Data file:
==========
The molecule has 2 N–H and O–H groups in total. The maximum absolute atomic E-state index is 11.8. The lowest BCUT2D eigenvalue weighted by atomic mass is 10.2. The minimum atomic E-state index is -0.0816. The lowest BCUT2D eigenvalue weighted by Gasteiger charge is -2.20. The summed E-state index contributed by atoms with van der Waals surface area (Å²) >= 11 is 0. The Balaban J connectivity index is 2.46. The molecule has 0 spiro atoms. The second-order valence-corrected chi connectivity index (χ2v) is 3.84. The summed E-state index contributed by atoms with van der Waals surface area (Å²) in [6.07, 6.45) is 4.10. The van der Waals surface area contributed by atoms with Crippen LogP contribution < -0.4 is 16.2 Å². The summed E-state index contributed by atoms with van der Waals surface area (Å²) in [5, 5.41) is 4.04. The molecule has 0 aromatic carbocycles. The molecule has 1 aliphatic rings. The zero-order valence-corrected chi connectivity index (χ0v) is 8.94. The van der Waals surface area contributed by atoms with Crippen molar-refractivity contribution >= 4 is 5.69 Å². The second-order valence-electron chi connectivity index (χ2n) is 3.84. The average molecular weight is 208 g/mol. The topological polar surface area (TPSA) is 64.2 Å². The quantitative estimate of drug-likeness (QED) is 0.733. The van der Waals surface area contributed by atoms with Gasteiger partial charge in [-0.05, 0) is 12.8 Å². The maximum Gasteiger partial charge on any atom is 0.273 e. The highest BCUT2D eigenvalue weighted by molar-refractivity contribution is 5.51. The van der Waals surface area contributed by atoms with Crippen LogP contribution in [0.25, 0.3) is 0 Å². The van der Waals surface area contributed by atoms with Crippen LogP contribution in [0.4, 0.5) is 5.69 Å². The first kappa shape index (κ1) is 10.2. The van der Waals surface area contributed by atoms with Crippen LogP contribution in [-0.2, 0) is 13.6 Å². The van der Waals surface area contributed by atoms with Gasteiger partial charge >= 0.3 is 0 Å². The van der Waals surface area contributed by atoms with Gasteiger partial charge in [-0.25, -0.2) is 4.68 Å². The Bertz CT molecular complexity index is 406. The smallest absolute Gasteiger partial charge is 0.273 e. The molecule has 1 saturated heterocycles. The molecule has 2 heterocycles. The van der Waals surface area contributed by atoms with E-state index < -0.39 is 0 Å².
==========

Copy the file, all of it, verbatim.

The molecule has 2 N–H and O–H groups in total. The maximum absolute atomic E-state index is 11.8. The lowest BCUT2D eigenvalue weighted by atomic mass is 10.2. The minimum atomic E-state index is -0.0816. The lowest BCUT2D eigenvalue weighted by Gasteiger charge is -2.20. The summed E-state index contributed by atoms with van der Waals surface area (Å²) >= 11 is 0. The Balaban J connectivity index is 2.46. The molecule has 0 spiro atoms. The second-order valence-corrected chi connectivity index (χ2v) is 3.84. The summed E-state index contributed by atoms with van der Waals surface area (Å²) in [6.07, 6.45) is 4.10. The van der Waals surface area contributed by atoms with Crippen LogP contribution < -0.4 is 16.2 Å². The summed E-state index contributed by atoms with van der Waals surface area (Å²) in [5, 5.41) is 4.04. The molecule has 0 aromatic carbocycles. The molecule has 1 aliphatic rings. The zero-order valence-corrected chi connectivity index (χ0v) is 8.94. The van der Waals surface area contributed by atoms with Crippen molar-refractivity contribution >= 4 is 5.69 Å². The second-order valence-electron chi connectivity index (χ2n) is 3.84. The average molecular weight is 208 g/mol. The topological polar surface area (TPSA) is 64.2 Å². The quantitative estimate of drug-likeness (QED) is 0.733. The van der Waals surface area contributed by atoms with Gasteiger partial charge in [-0.05, 0) is 12.8 Å². The maximum Gasteiger partial charge on any atom is 0.273 e. The highest BCUT2D eigenvalue weighted by molar-refractivity contribution is 5.51. The van der Waals surface area contributed by atoms with Crippen LogP contribution in [0.25, 0.3) is 0 Å². The van der Waals surface area contributed by atoms with Crippen LogP contribution in [0.4, 0.5) is 5.69 Å². The first kappa shape index (κ1) is 10.2. The van der Waals surface area contributed by atoms with Crippen LogP contribution in [-0.2, 0) is 13.6 Å². The van der Waals surface area contributed by atoms with Gasteiger partial charge >= 0.3 is 0 Å². The van der Waals surface area contributed by atoms with Gasteiger partial charge in [-0.25, -0.2) is 4.68 Å². The Bertz CT molecular complexity index is 406. The smallest absolute Gasteiger partial charge is 0.273 e. The molecule has 1 saturated heterocycles. The molecule has 2 heterocycles. The van der Waals surface area contributed by atoms with E-state index < -0.39 is 0 Å².